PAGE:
55: The “train going into the tunnel” at the very end of North by Northwest, a clever albeit overused sexual metaphor.

56: Ricky Gervais. Always. Always.

57: A movie set entirely within one room (i.e. Buried)

58: Rob Brydon’s cameo in Lock, Stock and Two Smoking Barrels.

59: Nothing’s wrong with it, Tommy. It’s tip top. I’m just not sure about the colour.

60: I am Jack’s _____ ______.

61: Sean Penn in Fast Times at Ridgemont High, oh, and while we’re at it…

62: 80s high school movies. All of them.

63: The epilogue of Pink Flamingos.

64: Clerks. ‘Nuff said.

65: Try getting a reservation at Dorsia now, you fucking stupid bastard!

66: Silencio.

67: Earn this. Earn it.

68: The final shot of the rat at the end of The Departed.

69: Extended Director’s Cuts.

70: I’m mad as Hell, and I’m not going to take this anymore!

71: The inability of Jack Lemmon to be able to watch Grand Hotel in The Apartment.

72: Memorable last lines in Billy Wilder movies.

73: We’re a loving couple that doesn’t touch.

74: Sunday nights, where I put aside a few hours to rewatch one of my favourite movies, no matter what it is or how many times I’ve seen it.

75: The creepy hidden camera shots in Michael Haneke’s Cache.

76: Amelie’s strange games with random people in the film of the same name.

77: Go round mums, deal with Phillip, grab Liz, go to the Winchester, have a nice cold pint and wait for all this to blow over.

78: Shelley Winters in The Poseidon Adventure: “In the water, I’m a very skinny lady.”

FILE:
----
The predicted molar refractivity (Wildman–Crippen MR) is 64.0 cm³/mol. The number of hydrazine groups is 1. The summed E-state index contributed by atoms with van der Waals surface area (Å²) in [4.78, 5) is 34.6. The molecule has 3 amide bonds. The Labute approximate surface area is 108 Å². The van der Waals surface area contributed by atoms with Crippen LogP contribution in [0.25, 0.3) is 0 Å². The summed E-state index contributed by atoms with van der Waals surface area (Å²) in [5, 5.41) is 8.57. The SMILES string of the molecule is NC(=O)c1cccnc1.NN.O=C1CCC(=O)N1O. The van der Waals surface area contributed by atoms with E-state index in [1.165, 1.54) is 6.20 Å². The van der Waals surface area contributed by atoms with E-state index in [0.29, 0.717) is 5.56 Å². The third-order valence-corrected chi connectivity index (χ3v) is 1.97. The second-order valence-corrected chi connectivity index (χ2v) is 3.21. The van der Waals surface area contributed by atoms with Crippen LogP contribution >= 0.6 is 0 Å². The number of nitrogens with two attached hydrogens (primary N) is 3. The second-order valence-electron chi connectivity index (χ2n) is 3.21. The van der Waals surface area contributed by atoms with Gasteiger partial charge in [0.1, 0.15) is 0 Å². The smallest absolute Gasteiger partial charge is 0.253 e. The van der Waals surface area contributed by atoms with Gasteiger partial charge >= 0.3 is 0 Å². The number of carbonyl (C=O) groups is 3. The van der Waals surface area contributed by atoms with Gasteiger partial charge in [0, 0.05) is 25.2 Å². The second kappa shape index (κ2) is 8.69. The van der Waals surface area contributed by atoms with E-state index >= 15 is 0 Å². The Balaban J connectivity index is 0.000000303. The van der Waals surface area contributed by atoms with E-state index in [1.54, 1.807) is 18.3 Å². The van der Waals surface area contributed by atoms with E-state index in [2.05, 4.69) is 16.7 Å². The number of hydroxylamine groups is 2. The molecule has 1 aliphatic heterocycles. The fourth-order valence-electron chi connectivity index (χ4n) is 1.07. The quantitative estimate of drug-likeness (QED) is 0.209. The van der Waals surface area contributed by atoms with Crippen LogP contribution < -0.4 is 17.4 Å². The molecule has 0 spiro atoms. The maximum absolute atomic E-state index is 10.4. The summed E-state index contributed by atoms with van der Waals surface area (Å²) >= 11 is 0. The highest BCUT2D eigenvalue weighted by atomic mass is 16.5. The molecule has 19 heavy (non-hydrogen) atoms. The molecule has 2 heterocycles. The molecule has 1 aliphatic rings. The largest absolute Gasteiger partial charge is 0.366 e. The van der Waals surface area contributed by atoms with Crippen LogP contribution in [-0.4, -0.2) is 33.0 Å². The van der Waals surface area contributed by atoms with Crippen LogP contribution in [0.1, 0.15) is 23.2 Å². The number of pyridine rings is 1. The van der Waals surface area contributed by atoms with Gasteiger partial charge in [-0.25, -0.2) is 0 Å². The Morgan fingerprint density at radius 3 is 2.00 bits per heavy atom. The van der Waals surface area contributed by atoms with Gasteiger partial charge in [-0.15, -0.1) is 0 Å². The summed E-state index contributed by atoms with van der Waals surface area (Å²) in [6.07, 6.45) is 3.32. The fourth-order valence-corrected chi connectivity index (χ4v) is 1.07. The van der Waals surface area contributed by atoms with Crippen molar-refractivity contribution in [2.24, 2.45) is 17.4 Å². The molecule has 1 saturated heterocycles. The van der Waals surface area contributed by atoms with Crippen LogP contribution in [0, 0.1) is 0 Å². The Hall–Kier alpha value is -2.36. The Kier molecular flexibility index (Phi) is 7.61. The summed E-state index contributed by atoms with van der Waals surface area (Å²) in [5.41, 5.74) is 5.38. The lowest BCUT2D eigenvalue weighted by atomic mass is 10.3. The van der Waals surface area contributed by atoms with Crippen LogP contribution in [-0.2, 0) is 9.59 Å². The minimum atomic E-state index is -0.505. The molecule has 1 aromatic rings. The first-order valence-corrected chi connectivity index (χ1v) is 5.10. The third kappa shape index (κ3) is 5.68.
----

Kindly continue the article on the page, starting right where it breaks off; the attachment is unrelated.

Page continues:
79: Sidney Lumet. Rest in Peace.

80: The final shocking moments of Planet of the Apes.

81: The meaning of Roger O. Thornhill’s middle initial.

82: Martin Scorsese’s cameo in Taxi Driver.

83: Gregory Peck’s powerful courtroom monologue in To Kill A Mockingbird…

84: …and the uniquely different but still subtly similar version presented by a suprisingly good Matthew McConaughey in A Time to Kill.

85: Dustin Hoffman’s moving turn as Ratso Rizzo in Midnight Cowboy…

86: …and the eerie subtle similarities between Jon Voight’s character in the same movie and Dirk Diggler in Boogie Nights.

87: Mr. Jingles.

88: I just wanted to hold the little baby.

89: You mean the man who inserted rubber fist in my anus was a homosexual?

90: The stunning revelation at the end of Spoorloos (The Vanishing).

91: How quickly a director can take my interest, and how stunningly tight their grip remains on me within the shortest of times, and how it can last seemingly forever, as evidenced by my recent delve into the films of Ingmar Bergman.

92: Hit Girl.

93: Bill Murray waking up to the same nauseatingly repetitive jingle every morning in Groundhog Day.

94: Reese Witherspoon humiliating a disfigured Kiefer Sutherland in Freeway.

95: The little bit of low-budget masterpiece that was Sex, Lies and Videotape.

96: Dogme 95.

97: The Criterion Collection.

98: The little things in movies that so few directors really think to care about.

99: How movies affect my everyday life, the way I do things, the little idiosyncrasies that people rarely notice, and how I think and perceive things.

100: “I’m finished.”